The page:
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Takeover Materials

If your company is involved in a takeover bid or issuer bid, you will receive two documents called circulars: a takeover bid circular, describing the bid in detail, and a directors’ circular, setting out whether the directors recommend that you accept or reject the bid. You may also want to use SEDAR to see if anyone has filed an early warning report.

What do You Need to do?

If you receive a takeover bid circular, you need to decide whether to sell your shares to the person making the offer.

You normally have a little over three months to make your decision. In some cases, that period of time may be shortened so you may want to monitor the company’s news releases. You may also want to wait to see what the directors recommend to shareholders or until the end of the period to see if a competing bid appears. You may further want to wait to see if the original bidder increases the price or changes the bid terms.

Often the price of the company’s shares will go up while a takeover bid is underway and you can choose to sell your shares into the market.

There will often be several news releases from the bidder and the company. You may want to keep track of these fillings on SEDAR and monitor business news.

What Happens if You Decide to Sell?

If you decide to sell your shares to the bidder, you will receive cash or the bidder’s shares (or a combination of both) after the bid expires.

Under the law, bids are subject to the conditions that the bidder acquires at least 50% of the shares. This means that even if you decide to sell, the bidder may not actually take your shares if this minimum tender condition is not met. Bids may also be subject to other conditions – you should read the takeover bid circular carefully.

If you decide not to sell your shares, you will continue to hold shares of the original company.

If the person making a takeover bid acquires at least 90% of the shares of the company, they can force you and other remaining shareholders to sell your shares at the same price as offered under the bid.

If the bidder acquires more than two-thirds but less than 90% of the company shares, they may call a “special” meeting of shareholders to vote on a merger between the company and the bidder. If you do not vote in favour of the merger, the bidder will offer you the same price per share that was offered under the bid. Read the information circular in relation to the special meeting carefully to understand your rights.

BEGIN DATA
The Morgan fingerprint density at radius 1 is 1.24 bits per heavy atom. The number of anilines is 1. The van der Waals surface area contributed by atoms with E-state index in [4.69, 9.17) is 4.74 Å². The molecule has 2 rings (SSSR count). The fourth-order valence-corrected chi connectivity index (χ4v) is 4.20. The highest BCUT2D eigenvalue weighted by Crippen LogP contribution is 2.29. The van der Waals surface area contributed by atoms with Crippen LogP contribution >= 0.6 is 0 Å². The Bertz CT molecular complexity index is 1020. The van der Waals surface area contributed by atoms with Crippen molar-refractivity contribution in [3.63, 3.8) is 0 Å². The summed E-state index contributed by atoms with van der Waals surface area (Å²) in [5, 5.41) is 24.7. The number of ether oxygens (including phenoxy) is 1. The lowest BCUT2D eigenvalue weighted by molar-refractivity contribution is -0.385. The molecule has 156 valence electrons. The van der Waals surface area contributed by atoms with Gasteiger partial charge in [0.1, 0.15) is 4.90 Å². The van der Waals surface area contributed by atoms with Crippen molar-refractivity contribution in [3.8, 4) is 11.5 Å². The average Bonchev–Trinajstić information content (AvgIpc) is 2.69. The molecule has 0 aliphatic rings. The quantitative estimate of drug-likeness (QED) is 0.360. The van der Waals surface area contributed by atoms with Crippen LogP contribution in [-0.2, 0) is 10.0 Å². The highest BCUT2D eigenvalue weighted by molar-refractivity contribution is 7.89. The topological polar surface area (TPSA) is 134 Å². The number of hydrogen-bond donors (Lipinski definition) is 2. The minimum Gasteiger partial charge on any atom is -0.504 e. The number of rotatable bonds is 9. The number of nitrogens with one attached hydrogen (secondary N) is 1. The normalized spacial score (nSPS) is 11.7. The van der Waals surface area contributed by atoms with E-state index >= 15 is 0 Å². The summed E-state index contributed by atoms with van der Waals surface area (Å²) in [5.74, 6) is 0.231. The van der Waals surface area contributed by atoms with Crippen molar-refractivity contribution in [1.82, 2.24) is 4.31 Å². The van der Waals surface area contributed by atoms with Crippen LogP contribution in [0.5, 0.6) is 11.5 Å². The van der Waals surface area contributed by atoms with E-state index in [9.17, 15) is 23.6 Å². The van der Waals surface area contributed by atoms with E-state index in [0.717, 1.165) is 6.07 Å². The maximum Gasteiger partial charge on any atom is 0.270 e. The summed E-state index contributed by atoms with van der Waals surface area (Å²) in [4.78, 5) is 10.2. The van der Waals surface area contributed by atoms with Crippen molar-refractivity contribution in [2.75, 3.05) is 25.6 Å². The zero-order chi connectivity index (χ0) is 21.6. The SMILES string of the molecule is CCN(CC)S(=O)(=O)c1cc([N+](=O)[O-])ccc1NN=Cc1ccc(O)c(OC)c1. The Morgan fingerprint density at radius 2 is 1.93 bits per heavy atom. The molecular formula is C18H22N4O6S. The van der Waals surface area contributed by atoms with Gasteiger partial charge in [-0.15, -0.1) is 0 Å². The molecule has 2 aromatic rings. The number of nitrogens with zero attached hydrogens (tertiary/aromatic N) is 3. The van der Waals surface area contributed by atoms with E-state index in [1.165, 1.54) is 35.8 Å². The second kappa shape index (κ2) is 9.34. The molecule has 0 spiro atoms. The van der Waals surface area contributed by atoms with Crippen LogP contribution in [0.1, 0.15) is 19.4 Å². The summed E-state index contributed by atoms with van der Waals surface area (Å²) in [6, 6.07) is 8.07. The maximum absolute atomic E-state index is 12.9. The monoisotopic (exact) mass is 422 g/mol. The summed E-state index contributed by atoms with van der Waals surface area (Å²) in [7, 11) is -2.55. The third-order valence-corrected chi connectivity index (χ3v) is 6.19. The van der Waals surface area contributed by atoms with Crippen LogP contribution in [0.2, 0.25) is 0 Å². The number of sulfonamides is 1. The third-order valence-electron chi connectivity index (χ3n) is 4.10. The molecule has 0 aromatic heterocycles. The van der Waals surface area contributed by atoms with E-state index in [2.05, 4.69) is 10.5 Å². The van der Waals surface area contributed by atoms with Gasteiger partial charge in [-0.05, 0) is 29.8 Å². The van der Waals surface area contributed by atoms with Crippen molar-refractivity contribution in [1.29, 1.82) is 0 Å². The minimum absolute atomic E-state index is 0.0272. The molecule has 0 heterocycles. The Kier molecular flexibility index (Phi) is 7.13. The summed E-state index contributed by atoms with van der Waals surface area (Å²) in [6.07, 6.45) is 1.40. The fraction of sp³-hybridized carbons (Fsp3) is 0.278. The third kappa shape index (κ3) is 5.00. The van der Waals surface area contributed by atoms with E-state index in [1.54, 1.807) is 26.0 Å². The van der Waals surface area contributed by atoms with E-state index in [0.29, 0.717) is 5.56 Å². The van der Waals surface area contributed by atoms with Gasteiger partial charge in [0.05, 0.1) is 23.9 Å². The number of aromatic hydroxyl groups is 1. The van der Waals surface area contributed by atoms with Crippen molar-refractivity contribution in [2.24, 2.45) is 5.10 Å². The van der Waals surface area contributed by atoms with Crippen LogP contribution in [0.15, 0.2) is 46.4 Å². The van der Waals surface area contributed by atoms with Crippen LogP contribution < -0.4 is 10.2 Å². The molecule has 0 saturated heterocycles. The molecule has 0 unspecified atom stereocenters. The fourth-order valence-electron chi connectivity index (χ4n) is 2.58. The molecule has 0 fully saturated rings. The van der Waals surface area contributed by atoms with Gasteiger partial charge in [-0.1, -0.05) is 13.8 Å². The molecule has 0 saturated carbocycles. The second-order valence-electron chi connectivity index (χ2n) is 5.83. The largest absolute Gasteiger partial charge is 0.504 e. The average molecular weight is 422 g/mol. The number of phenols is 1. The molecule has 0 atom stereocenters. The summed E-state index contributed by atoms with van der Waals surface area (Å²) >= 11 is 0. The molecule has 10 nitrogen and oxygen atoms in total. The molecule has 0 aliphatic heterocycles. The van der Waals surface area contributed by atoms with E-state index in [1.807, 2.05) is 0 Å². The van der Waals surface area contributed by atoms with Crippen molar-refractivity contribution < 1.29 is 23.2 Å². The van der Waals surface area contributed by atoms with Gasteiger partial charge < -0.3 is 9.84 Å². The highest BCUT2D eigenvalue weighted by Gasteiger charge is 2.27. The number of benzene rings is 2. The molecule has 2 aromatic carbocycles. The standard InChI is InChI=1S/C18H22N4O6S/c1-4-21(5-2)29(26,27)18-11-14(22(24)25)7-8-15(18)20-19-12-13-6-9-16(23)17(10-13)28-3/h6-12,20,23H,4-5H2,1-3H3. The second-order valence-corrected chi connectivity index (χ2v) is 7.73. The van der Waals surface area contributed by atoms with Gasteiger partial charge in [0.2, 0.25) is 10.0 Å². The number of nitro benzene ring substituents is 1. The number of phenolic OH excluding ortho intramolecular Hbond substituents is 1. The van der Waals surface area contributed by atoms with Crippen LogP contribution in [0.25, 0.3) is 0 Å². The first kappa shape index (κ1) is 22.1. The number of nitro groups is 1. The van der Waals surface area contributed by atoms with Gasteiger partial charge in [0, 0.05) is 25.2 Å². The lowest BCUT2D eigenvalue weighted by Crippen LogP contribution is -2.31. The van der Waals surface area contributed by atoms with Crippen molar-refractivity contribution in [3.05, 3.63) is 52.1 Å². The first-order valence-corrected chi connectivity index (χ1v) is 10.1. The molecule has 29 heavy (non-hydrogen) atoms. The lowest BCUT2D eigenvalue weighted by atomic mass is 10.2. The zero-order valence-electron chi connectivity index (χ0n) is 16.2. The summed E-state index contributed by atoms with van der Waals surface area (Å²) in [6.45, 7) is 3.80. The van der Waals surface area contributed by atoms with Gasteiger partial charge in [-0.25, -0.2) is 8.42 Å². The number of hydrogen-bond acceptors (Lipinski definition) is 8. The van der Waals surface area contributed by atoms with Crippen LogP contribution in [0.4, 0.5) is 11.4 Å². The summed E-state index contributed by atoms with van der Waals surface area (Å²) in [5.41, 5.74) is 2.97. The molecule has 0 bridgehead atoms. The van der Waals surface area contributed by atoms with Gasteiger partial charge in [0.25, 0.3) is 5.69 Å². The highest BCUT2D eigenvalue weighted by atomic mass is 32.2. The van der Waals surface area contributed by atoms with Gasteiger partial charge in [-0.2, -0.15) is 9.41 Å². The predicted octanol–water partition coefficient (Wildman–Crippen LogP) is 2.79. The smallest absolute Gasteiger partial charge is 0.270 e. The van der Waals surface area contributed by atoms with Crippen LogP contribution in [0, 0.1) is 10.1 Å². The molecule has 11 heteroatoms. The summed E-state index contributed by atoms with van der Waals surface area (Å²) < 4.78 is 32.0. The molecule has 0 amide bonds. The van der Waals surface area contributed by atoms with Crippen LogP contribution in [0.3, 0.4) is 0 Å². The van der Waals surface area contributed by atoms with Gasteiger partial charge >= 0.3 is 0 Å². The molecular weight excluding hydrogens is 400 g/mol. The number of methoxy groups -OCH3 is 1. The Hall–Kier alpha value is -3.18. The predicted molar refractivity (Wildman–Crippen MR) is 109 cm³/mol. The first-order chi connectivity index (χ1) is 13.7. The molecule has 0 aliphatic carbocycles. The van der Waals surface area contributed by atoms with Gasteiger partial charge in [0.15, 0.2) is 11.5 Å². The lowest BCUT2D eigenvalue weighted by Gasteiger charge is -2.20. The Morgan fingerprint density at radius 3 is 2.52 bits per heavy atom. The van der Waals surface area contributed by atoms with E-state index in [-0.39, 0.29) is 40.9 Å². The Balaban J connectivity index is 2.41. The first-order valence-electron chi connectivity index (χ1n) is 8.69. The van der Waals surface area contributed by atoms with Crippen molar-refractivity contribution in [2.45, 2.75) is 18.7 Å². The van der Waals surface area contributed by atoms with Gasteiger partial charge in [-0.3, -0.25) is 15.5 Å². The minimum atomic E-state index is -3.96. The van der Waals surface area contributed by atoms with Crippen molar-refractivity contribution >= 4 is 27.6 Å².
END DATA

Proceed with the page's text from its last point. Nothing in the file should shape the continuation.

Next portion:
If the person making the bid acquires more than 50% but does not acquire your shares, that person will have control of the company and can make changes, including appointing their own nominees as directors.

What You Should Focus On

There are two types of takeover bids: cash bids and share-exchange bids (some offers are a mix of cash and shares.)

Cash Bid

The bidder offers to buy your shares for cash. You will need to consider whether you want the money now or want to remain a shareholder. You should also consider how the offer price compares to the market price, and whether you’re comfortable with the person making the offer. The takeover bid circular should contain information regarding the historical price of the company’s shares.

Share-Exchange Bid

The person or company offering to buy your shares will pay you with shares in another company. If the bid is successful and you sell your shares, you’ll end up holding shares in the other company.

Whenever you receive shares of another company in payment, you need to focus on whether you want to invest in that company. Read the takeover bid circular carefully and assess the following factors:

  • The directors and management team.
  • The risks associated with investing in that company.
  • The financial position of that company.
  • Whether it pays dividends, interest, or other distributions.
  • Where the company is listed (e.g. which stock exchange) and its trading history.

If the new company is already public, go to SEDAR and review the company’s documents.

If You Need Help, Consider These Options

  • Ask your investment advisor to discuss your questions with you.
  • Ask another trusted professional (for example, your lawyer or accountant) to discuss your questions with you.
  • Call the company and ask for a further explanation.